Clean laundry

 Clean laundry


Any advice for keeping chef whites white? 

– Culinary Student, Philadelphia, PA


The problem with most cleaning advice is it’s stain-specific. For red-wine stains, juice, blood, chocolate and so on, advice varies. The problem with chef whites is that by the end of the day, you may have multiple stains from multiple ingredients. Further, you’re probably too tired to analyze the makeup of each one so just toss it in the hamper.

Adrienne Hall, a chef at Congress Hall in Cape May, NJ and chef-instructor at Drexel University says, "Wear an apron. When I wash my chef coat I use hot water, a touch of bleach and 20-mule team borax. I also use pods, I love them they work so well. Also I don't put it in the dryer, just let it air dry in sunlight. This gives you another chance to get any more stains out. Stains like turmeric and curry powder just don't come out."

My best advice is to contract with a uniform service and change jackets out frequently. My house-washed jackets never come out as well as those I professionally launder.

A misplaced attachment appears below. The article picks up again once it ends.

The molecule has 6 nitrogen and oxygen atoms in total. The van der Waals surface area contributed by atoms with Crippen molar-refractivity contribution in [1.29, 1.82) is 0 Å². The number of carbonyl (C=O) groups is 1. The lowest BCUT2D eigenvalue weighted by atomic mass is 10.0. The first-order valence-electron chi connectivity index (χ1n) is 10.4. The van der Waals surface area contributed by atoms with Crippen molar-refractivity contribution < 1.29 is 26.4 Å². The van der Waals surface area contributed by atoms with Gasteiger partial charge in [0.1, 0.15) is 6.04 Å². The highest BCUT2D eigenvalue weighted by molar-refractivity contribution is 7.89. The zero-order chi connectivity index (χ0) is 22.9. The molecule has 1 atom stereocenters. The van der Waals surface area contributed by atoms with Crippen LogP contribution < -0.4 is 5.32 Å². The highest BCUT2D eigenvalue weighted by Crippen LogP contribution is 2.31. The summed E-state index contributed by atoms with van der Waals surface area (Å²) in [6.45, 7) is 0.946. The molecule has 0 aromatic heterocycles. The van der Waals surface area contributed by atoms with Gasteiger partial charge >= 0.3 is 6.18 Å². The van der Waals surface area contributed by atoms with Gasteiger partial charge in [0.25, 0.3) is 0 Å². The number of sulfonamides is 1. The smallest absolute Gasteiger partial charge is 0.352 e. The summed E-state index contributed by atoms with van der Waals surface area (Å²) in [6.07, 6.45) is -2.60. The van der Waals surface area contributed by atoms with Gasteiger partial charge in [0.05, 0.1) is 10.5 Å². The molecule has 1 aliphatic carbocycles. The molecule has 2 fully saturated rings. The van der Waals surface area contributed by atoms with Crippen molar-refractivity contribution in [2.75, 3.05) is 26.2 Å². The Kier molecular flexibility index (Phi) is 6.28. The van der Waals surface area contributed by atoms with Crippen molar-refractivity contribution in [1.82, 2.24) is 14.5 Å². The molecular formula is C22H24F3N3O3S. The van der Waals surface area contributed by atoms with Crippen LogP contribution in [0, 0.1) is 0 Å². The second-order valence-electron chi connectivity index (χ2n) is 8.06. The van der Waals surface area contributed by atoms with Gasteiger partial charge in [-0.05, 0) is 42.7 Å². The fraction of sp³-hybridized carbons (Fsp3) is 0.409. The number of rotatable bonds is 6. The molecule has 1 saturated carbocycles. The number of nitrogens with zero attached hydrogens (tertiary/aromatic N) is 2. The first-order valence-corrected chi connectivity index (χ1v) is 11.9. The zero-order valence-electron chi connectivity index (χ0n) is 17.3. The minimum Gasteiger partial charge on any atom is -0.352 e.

If you’re stuck doing your own, I discovered dish soap as a young cook. On the basis that dishwashing liquid is good at removing food residue, I tried it on my chef coats and it did work pretty well, especially as a pre-wash with laundry detergent in the next round.

After that it gets muddy—some chefs swear by a particular brand of detergent. Others mix (not recommended), and others give up.

More on washing chef coats here.

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